The good‚ the bad and the ugly of SA's World Cup chances in England

24 August 2018 - 15:26 By Telford Vice
Proteas batsmen Lance Klusener, right, and Allan Donald meet at one end before the latter is run out in the World Cup semifinal against Australia at Edgbaston on June 17 1999 with the scores tied.
Proteas batsmen Lance Klusener, right, and Allan Donald meet at one end before the latter is run out in the World Cup semifinal against Australia at Edgbaston on June 17 1999 with the scores tied.
Image: REUTERS

The bad news is South Africa have won less than half the one-day internationals they have played in England‚ where next year’s World Cup will be staged.

The good news is that equation is flipped for their World Cup matches in England.

And that South Africa have first-hand knowledge of all but one of the six grounds they will play at next year.

The odd ground out is the Riverside in Chester-le-Street‚ where they will tangle with Sri Lanka on June 28 in the penultimate of their nine group games.

All told South Africa have contested 32 ODIs in England and won only 13 — their second-worst away record in the format after Sri Lanka‚ where they have won just 11 of 29 games.

But of the eight games South Africa played at the 1999 World Cup‚ also in England‚ they lost only two and won five.

No‚ the semifinal against Australia at Edgbaston‚ where South Africa have won half their eight ODIs‚ wasn’t one of those defeats. It was a lot worse than that.

“I saw some big men cry in the dressingroom that day‚ it was very sad‚” Goolam Rajah‚ the manager of that South Africa team and a host of others in his 20 years in the job‚ would say years later.

“If ever we came close to a winning a World Cup that was it; that was the best overall team.

“Getting to the semifinal‚ tying the match and still being knocked out was terrible.”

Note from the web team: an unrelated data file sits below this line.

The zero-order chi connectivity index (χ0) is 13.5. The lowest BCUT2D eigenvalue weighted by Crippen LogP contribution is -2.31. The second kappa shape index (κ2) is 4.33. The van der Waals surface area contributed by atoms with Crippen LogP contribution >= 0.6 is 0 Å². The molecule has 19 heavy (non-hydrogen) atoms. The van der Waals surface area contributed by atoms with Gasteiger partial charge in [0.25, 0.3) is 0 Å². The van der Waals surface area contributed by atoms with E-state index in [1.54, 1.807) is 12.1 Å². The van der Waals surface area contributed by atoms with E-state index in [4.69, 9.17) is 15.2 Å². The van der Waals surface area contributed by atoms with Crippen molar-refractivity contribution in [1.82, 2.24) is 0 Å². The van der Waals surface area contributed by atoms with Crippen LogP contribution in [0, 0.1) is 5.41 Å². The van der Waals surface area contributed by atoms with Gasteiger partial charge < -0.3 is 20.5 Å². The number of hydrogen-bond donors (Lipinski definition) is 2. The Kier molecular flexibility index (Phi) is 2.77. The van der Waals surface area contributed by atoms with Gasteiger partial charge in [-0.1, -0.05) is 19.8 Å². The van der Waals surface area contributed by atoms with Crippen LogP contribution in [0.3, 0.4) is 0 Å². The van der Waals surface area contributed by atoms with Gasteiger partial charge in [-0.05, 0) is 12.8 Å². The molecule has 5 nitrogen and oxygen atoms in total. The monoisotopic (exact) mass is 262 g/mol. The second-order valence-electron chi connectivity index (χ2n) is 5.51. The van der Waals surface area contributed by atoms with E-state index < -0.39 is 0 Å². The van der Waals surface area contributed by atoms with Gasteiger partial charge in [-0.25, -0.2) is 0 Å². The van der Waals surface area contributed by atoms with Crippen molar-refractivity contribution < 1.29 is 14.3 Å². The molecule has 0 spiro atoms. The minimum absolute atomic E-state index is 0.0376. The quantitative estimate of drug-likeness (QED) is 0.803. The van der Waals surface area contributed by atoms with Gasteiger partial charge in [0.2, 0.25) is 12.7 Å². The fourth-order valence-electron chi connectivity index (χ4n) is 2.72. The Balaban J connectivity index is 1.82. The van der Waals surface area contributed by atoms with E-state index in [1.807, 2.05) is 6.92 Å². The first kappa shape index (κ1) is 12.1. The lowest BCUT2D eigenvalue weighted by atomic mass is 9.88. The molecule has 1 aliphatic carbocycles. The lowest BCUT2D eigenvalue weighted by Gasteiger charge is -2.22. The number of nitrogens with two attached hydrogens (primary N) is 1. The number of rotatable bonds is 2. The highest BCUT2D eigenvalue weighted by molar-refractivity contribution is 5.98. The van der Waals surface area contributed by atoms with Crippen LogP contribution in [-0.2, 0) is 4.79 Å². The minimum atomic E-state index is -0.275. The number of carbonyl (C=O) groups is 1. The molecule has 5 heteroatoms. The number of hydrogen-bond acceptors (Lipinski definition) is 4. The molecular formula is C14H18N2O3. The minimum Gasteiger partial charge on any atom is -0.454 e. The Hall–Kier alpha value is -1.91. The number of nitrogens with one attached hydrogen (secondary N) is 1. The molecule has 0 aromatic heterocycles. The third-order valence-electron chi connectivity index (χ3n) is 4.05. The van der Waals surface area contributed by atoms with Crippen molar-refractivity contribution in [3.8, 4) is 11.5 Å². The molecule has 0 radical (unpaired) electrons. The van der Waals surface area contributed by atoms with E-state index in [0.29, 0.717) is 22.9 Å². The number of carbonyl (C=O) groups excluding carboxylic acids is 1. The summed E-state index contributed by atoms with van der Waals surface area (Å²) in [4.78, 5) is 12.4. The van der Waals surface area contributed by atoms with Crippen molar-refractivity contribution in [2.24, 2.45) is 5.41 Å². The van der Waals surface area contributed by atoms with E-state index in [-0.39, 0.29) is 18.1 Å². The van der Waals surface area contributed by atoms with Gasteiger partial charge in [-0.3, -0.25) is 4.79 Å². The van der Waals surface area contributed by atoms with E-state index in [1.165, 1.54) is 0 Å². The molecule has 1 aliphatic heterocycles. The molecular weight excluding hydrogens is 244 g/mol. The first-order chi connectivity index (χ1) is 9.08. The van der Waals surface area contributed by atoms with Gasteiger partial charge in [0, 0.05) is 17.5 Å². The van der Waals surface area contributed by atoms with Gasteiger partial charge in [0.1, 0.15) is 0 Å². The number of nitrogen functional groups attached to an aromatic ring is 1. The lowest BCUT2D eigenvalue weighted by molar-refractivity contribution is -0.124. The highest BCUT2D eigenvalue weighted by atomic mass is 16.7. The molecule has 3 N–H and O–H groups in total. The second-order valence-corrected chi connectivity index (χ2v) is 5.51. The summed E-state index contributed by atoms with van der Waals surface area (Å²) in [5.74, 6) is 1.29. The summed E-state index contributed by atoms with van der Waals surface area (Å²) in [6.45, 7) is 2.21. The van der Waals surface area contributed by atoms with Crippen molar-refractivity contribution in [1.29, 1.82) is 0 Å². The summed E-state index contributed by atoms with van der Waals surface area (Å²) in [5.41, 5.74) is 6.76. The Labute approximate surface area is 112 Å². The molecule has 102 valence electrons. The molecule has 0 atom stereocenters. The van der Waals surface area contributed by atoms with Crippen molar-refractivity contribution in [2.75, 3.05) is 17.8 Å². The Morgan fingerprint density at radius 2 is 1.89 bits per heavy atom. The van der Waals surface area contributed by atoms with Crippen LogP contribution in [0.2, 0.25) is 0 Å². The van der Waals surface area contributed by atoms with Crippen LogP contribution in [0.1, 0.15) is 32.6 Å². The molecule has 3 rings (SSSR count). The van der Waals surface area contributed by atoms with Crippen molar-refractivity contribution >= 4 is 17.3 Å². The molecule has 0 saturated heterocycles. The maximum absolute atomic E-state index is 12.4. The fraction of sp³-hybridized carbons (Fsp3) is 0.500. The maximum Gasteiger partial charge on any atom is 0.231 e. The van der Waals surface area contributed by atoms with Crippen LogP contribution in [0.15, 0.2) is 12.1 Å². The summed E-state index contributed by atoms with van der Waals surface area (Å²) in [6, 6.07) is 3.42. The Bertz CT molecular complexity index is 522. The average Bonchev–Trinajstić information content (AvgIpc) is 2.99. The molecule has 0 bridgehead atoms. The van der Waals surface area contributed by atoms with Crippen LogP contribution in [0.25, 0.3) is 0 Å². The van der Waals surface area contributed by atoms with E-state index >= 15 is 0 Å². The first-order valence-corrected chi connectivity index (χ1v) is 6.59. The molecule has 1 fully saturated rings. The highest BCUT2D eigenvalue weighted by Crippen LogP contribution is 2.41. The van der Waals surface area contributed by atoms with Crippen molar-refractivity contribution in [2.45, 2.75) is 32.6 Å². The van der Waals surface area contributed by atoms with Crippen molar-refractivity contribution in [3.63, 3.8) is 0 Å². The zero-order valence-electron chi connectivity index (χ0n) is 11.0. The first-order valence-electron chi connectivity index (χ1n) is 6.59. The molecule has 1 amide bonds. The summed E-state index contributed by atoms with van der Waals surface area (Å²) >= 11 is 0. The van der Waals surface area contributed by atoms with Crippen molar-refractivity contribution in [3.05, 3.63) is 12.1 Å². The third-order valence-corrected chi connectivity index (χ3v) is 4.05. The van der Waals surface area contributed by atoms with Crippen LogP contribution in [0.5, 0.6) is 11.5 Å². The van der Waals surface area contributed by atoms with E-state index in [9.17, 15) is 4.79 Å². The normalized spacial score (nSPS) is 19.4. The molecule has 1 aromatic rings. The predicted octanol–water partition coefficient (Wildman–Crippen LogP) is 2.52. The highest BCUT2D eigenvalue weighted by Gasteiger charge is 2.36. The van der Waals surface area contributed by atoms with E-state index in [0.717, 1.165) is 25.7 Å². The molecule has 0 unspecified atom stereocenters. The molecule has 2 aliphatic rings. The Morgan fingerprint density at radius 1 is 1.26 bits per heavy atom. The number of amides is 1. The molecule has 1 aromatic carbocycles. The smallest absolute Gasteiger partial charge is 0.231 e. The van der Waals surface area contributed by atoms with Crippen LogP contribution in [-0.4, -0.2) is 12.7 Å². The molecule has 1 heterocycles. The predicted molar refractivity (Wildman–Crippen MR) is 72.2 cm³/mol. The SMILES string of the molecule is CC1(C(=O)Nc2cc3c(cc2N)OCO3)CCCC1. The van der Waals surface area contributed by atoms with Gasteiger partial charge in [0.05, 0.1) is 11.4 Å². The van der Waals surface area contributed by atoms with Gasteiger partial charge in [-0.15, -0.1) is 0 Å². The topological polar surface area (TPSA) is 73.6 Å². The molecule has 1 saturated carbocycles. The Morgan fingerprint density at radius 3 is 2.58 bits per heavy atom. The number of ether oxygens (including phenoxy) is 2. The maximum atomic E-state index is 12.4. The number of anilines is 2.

That’s right: it was tied after the most consequential runout in South Africa’s history and perhaps in that of the game itself.

Lance Klusener and Allan Donald at the same end of the pitch and looking like strangers at a bus-stop‚ and 11 whooping Aussies‚ will stain cricket-minded South Africans’ memories forever.

Faf du Plessis’s team will return to the scene of that crime against proper running between the wickets on June 19 next year to play New Zealand in their sixth game.

A week before the 1999 semifinal the Saffers also played the Kiwis at Edgbaston — and won by 74 runs.

Just as happily‚ for South Africa‚ their match against Australia next year will not be at Edgbaston but at Old Trafford‚ where they have played only three ODIs — all against England — and won two of them.

The South Africans have the same record at the Rose Bowl in Southampton‚ where they will take on India on June 5 and West Indies five days later.

They’re less successful at Sophia Gardens in Cardiff‚ where they have beaten Zimbabwe‚ lost to India‚ suffered two washouts and another tie that cost plenty.

This time the opposition were the Windies‚ and the deadlock after a day/night of drama and deluges earned South Africa a place in the in the 2013 Champions Trophy semifinals.

But that showdown was at the Oval‚ where England dismissed them for 175 and won by seven wickets in what Gary Kirsten — in his last match as South Africa’s coach — promptly branded a choke.

So skeletons might be rattling when England and South Africa meet in the opening match of the World Cup at the Oval on May 30.

The South Africans have been successful in just three of their nine ODIs at London’s more welcoming international venue.

At the other place‚ sniffy old Lord’s‚ they have had even fewer reasons to be cheerful with one victory and three losses: their worst record in ODIs in England.

And Lord’s is where the 2019 World Cup final will be played on July 14.

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